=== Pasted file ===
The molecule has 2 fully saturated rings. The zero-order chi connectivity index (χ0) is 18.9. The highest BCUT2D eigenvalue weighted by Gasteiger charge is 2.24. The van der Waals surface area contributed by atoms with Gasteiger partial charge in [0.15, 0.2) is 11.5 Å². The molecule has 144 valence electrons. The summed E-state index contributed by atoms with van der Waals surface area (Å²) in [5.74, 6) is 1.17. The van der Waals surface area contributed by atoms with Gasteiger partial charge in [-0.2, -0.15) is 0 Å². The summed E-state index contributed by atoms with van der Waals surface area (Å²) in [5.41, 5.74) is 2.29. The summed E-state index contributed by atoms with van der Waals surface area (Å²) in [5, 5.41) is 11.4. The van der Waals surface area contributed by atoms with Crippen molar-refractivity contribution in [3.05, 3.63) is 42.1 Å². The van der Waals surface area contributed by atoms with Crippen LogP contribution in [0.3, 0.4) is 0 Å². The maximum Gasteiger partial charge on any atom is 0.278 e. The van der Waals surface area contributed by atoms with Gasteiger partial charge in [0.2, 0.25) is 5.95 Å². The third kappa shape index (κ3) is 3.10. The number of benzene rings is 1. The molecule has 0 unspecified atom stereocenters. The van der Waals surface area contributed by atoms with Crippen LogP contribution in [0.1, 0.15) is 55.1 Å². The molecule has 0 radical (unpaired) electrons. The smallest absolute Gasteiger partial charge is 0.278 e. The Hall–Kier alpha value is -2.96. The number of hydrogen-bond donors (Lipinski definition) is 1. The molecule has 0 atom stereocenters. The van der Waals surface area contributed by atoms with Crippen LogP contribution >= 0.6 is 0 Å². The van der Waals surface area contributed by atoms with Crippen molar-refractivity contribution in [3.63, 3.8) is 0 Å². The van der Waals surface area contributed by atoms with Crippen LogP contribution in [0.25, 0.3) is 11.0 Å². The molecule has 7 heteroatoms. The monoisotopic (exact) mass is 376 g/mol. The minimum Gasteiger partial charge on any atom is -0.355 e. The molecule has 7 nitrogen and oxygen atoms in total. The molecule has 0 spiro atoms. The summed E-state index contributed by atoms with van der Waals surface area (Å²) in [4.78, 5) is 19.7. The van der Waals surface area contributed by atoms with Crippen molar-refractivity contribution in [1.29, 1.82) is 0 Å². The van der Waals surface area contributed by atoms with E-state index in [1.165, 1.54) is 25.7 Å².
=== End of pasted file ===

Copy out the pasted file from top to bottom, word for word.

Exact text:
The molecule has 2 fully saturated rings. The zero-order chi connectivity index (χ0) is 18.9. The highest BCUT2D eigenvalue weighted by Gasteiger charge is 2.24. The van der Waals surface area contributed by atoms with Gasteiger partial charge in [0.15, 0.2) is 11.5 Å². The molecule has 144 valence electrons. The summed E-state index contributed by atoms with van der Waals surface area (Å²) in [5.74, 6) is 1.17. The van der Waals surface area contributed by atoms with Gasteiger partial charge in [-0.2, -0.15) is 0 Å². The summed E-state index contributed by atoms with van der Waals surface area (Å²) in [5.41, 5.74) is 2.29. The summed E-state index contributed by atoms with van der Waals surface area (Å²) in [5, 5.41) is 11.4. The van der Waals surface area contributed by atoms with Crippen molar-refractivity contribution in [3.05, 3.63) is 42.1 Å². The van der Waals surface area contributed by atoms with Crippen LogP contribution in [0.3, 0.4) is 0 Å². The maximum Gasteiger partial charge on any atom is 0.278 e. The van der Waals surface area contributed by atoms with Gasteiger partial charge in [0.2, 0.25) is 5.95 Å². The third kappa shape index (κ3) is 3.10. The number of benzene rings is 1. The molecule has 0 unspecified atom stereocenters. The van der Waals surface area contributed by atoms with Crippen LogP contribution in [0.1, 0.15) is 55.1 Å². The molecule has 0 radical (unpaired) electrons. The smallest absolute Gasteiger partial charge is 0.278 e. The Hall–Kier alpha value is -2.96. The number of hydrogen-bond donors (Lipinski definition) is 1. The molecule has 0 atom stereocenters. The van der Waals surface area contributed by atoms with Crippen LogP contribution >= 0.6 is 0 Å². The van der Waals surface area contributed by atoms with Crippen molar-refractivity contribution in [3.63, 3.8) is 0 Å². The van der Waals surface area contributed by atoms with Crippen LogP contribution in [0.25, 0.3) is 11.0 Å². The molecule has 7 heteroatoms. The monoisotopic (exact) mass is 376 g/mol. The minimum Gasteiger partial charge on any atom is -0.355 e. The molecule has 7 nitrogen and oxygen atoms in total. The molecule has 0 spiro atoms. The summed E-state index contributed by atoms with van der Waals surface area (Å²) in [4.78, 5) is 19.7. The van der Waals surface area contributed by atoms with Crippen molar-refractivity contribution in [1.29, 1.82) is 0 Å². The van der Waals surface area contributed by atoms with E-state index in [1.165, 1.54) is 25.7 Å².